Wednesday, May 11, 2011

Guttenberg's plagiarism ripped in Bayreuth report

There was no reprieve or silver lining in the final report on Guttenberg's plagiarism that issued from the University of Bayreuth on May 11, 2011. The story in the Local began:

Stephan Rixen, chairman of Bayreuth University’s investigating board said it was clear that the thesis was full of deliberate plagiarism and that even if it had been his own work, it had not deserved the summa cum laude grading it had received.

There was no doubt that the plagiarism was intentional:

Much had been taken from what he called ‘grey literature’ - papers that had not been published in specialist journals but were to be found on the internet.

He also said that Guttenberg had scattered his thesis with passages from newspapers – often old ones. Other unattributed sources included journals, as well as the academic service of the Bundestag where Guttenberg had been an MP at the time, he said.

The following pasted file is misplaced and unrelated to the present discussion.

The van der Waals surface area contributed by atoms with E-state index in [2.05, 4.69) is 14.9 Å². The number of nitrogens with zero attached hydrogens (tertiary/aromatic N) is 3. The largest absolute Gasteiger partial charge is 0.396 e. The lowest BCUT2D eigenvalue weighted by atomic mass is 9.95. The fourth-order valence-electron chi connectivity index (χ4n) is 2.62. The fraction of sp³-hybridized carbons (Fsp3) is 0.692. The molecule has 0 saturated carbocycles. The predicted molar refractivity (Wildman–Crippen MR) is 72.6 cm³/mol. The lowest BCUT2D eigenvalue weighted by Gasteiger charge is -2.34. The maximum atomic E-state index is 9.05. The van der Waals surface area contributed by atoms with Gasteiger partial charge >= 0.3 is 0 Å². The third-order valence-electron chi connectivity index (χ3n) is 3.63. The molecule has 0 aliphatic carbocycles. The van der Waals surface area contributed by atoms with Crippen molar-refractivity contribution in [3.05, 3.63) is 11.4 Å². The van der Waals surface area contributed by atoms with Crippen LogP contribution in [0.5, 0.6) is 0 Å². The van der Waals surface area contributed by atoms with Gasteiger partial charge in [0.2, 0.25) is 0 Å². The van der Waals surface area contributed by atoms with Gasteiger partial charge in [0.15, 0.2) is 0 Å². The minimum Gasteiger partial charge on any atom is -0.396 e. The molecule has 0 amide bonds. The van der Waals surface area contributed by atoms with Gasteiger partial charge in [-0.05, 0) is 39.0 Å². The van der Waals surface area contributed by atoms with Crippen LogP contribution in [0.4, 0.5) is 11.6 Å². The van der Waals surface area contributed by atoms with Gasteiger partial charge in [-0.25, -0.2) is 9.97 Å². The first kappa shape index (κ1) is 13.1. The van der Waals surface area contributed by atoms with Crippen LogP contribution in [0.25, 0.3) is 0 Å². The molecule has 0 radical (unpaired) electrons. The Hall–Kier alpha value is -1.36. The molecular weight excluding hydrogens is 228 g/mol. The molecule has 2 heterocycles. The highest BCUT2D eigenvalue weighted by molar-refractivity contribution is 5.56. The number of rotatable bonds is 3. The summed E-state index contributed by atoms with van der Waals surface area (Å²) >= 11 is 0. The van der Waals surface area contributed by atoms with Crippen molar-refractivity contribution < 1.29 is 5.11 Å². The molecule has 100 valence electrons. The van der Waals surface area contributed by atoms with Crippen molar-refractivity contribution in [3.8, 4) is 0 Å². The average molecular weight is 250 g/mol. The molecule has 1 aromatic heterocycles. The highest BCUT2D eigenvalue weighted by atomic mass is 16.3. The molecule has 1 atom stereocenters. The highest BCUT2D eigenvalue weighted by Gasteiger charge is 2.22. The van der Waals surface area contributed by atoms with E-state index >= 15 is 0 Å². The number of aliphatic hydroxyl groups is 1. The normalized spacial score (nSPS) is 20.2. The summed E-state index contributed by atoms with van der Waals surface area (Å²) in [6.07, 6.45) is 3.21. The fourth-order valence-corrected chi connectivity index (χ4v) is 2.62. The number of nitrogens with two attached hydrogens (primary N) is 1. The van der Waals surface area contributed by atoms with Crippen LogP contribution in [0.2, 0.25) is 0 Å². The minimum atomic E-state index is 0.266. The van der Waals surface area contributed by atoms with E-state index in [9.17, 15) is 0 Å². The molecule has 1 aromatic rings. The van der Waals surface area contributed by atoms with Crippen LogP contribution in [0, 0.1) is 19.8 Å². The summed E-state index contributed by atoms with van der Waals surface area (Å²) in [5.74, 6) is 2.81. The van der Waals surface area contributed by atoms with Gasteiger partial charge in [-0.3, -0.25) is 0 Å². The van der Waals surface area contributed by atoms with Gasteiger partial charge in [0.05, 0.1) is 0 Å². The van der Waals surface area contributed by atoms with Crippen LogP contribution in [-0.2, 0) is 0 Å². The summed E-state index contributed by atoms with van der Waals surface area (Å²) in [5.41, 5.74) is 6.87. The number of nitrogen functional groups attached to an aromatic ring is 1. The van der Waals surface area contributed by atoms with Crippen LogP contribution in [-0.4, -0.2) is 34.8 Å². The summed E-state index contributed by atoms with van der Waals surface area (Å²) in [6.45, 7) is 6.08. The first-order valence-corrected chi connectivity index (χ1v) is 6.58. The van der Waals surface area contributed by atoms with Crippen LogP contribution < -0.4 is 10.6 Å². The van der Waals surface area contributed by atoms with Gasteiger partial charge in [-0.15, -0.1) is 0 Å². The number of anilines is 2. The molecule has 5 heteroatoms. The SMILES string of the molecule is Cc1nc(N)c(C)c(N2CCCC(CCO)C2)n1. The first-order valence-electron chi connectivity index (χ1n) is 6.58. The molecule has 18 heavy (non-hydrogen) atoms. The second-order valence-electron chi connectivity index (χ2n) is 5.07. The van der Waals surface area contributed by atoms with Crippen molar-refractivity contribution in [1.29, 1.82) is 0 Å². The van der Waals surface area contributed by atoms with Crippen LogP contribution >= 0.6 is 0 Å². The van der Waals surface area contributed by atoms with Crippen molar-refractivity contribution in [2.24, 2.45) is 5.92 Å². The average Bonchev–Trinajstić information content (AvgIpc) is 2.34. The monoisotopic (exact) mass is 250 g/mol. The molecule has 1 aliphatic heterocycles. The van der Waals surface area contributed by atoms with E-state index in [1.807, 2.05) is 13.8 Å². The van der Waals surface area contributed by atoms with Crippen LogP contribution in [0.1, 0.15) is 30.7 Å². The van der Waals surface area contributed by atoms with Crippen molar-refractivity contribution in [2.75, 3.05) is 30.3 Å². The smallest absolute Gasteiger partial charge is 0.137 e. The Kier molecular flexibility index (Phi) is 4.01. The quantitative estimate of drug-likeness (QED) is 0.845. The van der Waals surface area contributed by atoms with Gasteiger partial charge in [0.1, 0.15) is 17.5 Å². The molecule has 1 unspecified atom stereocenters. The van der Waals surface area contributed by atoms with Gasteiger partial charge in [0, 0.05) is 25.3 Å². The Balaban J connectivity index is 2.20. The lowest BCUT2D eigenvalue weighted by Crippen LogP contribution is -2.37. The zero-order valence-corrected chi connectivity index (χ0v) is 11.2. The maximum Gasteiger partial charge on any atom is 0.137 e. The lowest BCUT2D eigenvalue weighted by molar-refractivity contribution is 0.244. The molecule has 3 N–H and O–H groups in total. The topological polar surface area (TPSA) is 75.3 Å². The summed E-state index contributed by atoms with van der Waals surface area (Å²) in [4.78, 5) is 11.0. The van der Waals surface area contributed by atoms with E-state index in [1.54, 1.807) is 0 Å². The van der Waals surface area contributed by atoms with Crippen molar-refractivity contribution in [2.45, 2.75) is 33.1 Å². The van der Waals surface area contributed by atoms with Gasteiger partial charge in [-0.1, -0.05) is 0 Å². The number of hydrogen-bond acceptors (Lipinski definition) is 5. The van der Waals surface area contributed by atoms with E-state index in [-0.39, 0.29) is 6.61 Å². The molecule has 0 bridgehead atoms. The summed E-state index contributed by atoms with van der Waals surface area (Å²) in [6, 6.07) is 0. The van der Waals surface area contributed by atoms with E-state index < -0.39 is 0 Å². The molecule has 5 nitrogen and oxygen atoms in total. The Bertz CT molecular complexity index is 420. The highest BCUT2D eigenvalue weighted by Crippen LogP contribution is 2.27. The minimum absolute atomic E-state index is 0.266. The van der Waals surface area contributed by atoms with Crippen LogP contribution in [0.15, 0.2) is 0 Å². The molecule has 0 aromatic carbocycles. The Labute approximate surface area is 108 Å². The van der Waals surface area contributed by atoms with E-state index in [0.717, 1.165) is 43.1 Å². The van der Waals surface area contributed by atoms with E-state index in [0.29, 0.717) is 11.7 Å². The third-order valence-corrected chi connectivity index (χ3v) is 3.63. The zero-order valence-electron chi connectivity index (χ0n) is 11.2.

The plagiarised passages were so widely taken apart and distributed throughout the thesis, as well as often being slightly changed, with one or two words altered, that it was clear that Guttenberg had done it deliberately, he said.

The idea of "undeserving" could have been applied to the work of Glenn Poshard, but it wasn't. Poshard, unlike Guttenberg, got a do-over from the folks at Southern Illinois University.

The article in The Local spoke of a different plagiarized thesis:

And Konstanz University has already acted in the case of Veronica Saß, the daughter of former Bavarian state premier and one-time German chancellor candidate Edmund Stoiber, stripping her of her doctor title.

One recalls that Konstanz also stripped Bell Labs fraudster Jan Hendrik Schon of his Ph.D. degree. Schon didn't copy others; he merely made stuff up, and the managers at Bell Labs believed the stuff.


Post a Comment

<< Home